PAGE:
He told her that he loved her. Then he didn’t call her. Was he overwhelmed by the strength of his emotions? Did he have second thoughts? After weeks of guessing and unable to get through to him, she decided to get over him.

Coincidentally, there was an advert in the newspaper, looking for a maid for the Danish Embassy in Paris. She applied and of hundreds of applicants was called for an interview. The oldest of five siblings, she was no stranger to domestic chores and physical labour, and the Ambassador’s wife picked her, impressed by the fact that the girl had said: “Whether you choose me or not, I AM going to Paris!”

With a heavy heart her parents followed her to the train. Her father pulled her to the side, pushed an envolope into her hand and said with a thick voice: “Do not open this before you reach France”.

Feeling more gitty than guilty, she opened it 20 miles into her journey and found cash and note saying “Come home anytime if you need to. Love, Dad.” That money was spent two days later on her first French couture.

The Ambassodor was a gentle man and a gentleman. With Alice, the other maid, the two girls were to keep the house spick and span, wait on the Ambassador and serve his meals. For dinner parties over 10 people, they would hire outside waiters and cooks. The first time the girls prepared a meal for a party of eight, it took them two weeks to prepare for it. After that time, moving like clockwork, it took them two hours, including time to try out the dry martini before the guests arrived. And smoke. Gauloises. It was Paris,1967.

They would take turns serving the Ambassador his breakfast, letting the other girl sleep in. They would go together to the market and buy fresh tomatoes, eggs, cheeses and artichokes – and baguettes, naturellement.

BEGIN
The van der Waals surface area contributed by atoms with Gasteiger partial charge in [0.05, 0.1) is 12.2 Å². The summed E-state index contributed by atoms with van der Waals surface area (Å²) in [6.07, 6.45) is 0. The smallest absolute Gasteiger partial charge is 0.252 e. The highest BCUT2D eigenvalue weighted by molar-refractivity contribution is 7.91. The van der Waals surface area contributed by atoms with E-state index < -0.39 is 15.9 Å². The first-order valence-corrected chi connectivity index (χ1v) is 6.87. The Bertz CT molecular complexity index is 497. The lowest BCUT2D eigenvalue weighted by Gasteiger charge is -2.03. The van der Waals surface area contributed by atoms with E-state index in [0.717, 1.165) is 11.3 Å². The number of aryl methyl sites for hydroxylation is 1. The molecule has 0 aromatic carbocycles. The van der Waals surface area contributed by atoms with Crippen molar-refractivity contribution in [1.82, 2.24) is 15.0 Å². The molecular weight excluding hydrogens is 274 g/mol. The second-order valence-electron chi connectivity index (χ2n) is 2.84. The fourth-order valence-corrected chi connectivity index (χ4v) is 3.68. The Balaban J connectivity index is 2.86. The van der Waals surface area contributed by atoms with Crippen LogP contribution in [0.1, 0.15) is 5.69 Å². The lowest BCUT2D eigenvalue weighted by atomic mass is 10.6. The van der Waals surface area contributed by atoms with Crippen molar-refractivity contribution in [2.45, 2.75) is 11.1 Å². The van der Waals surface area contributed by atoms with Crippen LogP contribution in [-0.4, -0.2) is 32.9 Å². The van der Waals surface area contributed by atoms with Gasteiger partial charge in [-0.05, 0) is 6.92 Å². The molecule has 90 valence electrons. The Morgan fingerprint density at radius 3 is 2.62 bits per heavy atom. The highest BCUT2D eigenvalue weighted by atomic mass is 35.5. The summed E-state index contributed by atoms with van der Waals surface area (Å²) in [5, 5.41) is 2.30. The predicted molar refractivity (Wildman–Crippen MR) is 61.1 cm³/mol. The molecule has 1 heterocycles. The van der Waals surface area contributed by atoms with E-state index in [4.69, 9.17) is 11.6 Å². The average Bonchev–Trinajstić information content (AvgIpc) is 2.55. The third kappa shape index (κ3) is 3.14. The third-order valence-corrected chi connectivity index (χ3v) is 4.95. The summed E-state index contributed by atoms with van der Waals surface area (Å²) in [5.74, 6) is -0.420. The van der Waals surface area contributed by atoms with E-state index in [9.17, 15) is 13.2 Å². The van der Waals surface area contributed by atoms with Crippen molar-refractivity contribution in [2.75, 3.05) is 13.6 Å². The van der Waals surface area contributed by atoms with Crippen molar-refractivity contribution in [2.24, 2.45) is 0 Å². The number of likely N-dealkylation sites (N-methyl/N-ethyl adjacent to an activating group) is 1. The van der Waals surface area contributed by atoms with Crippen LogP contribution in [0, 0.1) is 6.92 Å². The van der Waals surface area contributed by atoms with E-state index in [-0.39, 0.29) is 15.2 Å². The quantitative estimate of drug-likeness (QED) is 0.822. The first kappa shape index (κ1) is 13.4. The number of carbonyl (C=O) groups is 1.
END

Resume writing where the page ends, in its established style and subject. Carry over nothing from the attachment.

The streets smelled of cigarette smoke, perfume, celery  and piss – a combination of smells that would brand her brains with an olfactory memory to be released every time she smelled that particular compound again – and take her back to Paris.

When the schedule permitted – and it often did – she would get on the metro and drive for about an hour and then spend 4 or 5 hours walking back – every time going a new line, discovering new neighborhoods, perpetually on adventure.

Always on a diet, her lunch would consist of a huge French apple, bought on one of the many markets where vendors sold vegetables, flowers, meats, bread, cakes and fruits. She would save all her money and spend it on fashion. The wages were meager but included a weekly carton of cigarettes.

Time flies when you are having a ball, so soon it was summer and she was forced to go home for the annual vacation.

A diamond in the rough had gotten on that train more than a year ago. Now, Suburbia, Denmark, welcomed back a radiant, slender, well-dressed woman of the world. Navy pencil skirt, patented leather Baby Jane’s, choker Hermes scarf, silk shirt, an “accidental” French word here and there and Gauloises. Her homecoming was a triumph.

Why, it was only for the exercise she chose to take a walk down to the marine, where He used to sail. Sure enough, there he sat, in his single sculler, tan and still devilishly handsome. Not that SHE cared, she was just taking a hike. In heels, but still.

Oh, he saw her alright. And got out of the water. Quickly, the initial awkwardness passed and he bought her an ice cream. They took a walk on the pier.

He took her to the train when the vacation was over. Their relationship rekindled, parting was such sweet sorrow.

She stayed in Paris another two years. He visited. On his last visit, he asked her if she would be the mother of his children. And so she left Paris.

A few weeks ago, 43 years later, I took this picture of them. My parents:


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3 Responses to Danish Girl in Paris (Paris, Part Une)

  1. Wabbit says:

    Lovely story!

  2. Moster Kloster - Farmor Pia says:

    What a wonderful story. And it’s a true story. I was there. My sister; my niece. Love you.

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